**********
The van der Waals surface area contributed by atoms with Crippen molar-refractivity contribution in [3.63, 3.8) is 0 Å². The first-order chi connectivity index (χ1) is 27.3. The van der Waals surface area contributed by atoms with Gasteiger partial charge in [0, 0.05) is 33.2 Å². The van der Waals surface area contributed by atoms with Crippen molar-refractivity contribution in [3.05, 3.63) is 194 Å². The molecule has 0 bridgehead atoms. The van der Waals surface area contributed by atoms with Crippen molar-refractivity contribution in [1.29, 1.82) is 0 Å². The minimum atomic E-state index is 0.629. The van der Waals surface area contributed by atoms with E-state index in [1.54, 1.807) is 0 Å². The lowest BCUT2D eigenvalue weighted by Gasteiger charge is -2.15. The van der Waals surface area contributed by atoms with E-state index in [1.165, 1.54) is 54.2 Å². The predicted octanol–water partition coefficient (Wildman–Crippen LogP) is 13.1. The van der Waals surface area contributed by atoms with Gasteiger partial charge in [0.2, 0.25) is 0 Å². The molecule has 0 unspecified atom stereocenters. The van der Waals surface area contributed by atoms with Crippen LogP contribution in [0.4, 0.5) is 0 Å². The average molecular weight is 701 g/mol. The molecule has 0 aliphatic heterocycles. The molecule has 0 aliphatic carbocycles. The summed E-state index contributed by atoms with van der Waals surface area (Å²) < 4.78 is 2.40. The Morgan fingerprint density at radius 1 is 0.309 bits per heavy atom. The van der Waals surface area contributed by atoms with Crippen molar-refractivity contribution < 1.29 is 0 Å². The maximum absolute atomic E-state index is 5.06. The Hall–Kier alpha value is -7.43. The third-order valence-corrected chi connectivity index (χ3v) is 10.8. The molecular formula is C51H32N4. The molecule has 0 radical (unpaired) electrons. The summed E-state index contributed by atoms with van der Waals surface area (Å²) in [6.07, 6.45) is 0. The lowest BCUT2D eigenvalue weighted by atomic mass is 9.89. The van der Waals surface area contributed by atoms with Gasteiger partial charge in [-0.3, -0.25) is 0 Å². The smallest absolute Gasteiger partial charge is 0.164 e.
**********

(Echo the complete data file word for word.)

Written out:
The van der Waals surface area contributed by atoms with Crippen molar-refractivity contribution in [3.63, 3.8) is 0 Å². The first-order chi connectivity index (χ1) is 27.3. The van der Waals surface area contributed by atoms with Gasteiger partial charge in [0, 0.05) is 33.2 Å². The van der Waals surface area contributed by atoms with Crippen molar-refractivity contribution in [3.05, 3.63) is 194 Å². The molecule has 0 bridgehead atoms. The van der Waals surface area contributed by atoms with Crippen molar-refractivity contribution in [1.29, 1.82) is 0 Å². The minimum atomic E-state index is 0.629. The van der Waals surface area contributed by atoms with E-state index in [1.54, 1.807) is 0 Å². The lowest BCUT2D eigenvalue weighted by Gasteiger charge is -2.15. The van der Waals surface area contributed by atoms with E-state index in [1.165, 1.54) is 54.2 Å². The predicted octanol–water partition coefficient (Wildman–Crippen LogP) is 13.1. The van der Waals surface area contributed by atoms with Gasteiger partial charge in [0.2, 0.25) is 0 Å². The molecule has 0 unspecified atom stereocenters. The van der Waals surface area contributed by atoms with Crippen LogP contribution in [0.4, 0.5) is 0 Å². The average molecular weight is 701 g/mol. The molecule has 0 aliphatic heterocycles. The molecule has 0 aliphatic carbocycles. The summed E-state index contributed by atoms with van der Waals surface area (Å²) < 4.78 is 2.40. The Morgan fingerprint density at radius 1 is 0.309 bits per heavy atom. The van der Waals surface area contributed by atoms with Crippen molar-refractivity contribution < 1.29 is 0 Å². The maximum absolute atomic E-state index is 5.06. The Hall–Kier alpha value is -7.43. The third-order valence-corrected chi connectivity index (χ3v) is 10.8. The molecular formula is C51H32N4. The molecule has 0 radical (unpaired) electrons. The summed E-state index contributed by atoms with van der Waals surface area (Å²) in [6.07, 6.45) is 0. The lowest BCUT2D eigenvalue weighted by atomic mass is 9.89. The van der Waals surface area contributed by atoms with Gasteiger partial charge in [-0.3, -0.25) is 0 Å². The smallest absolute Gasteiger partial charge is 0.164 e.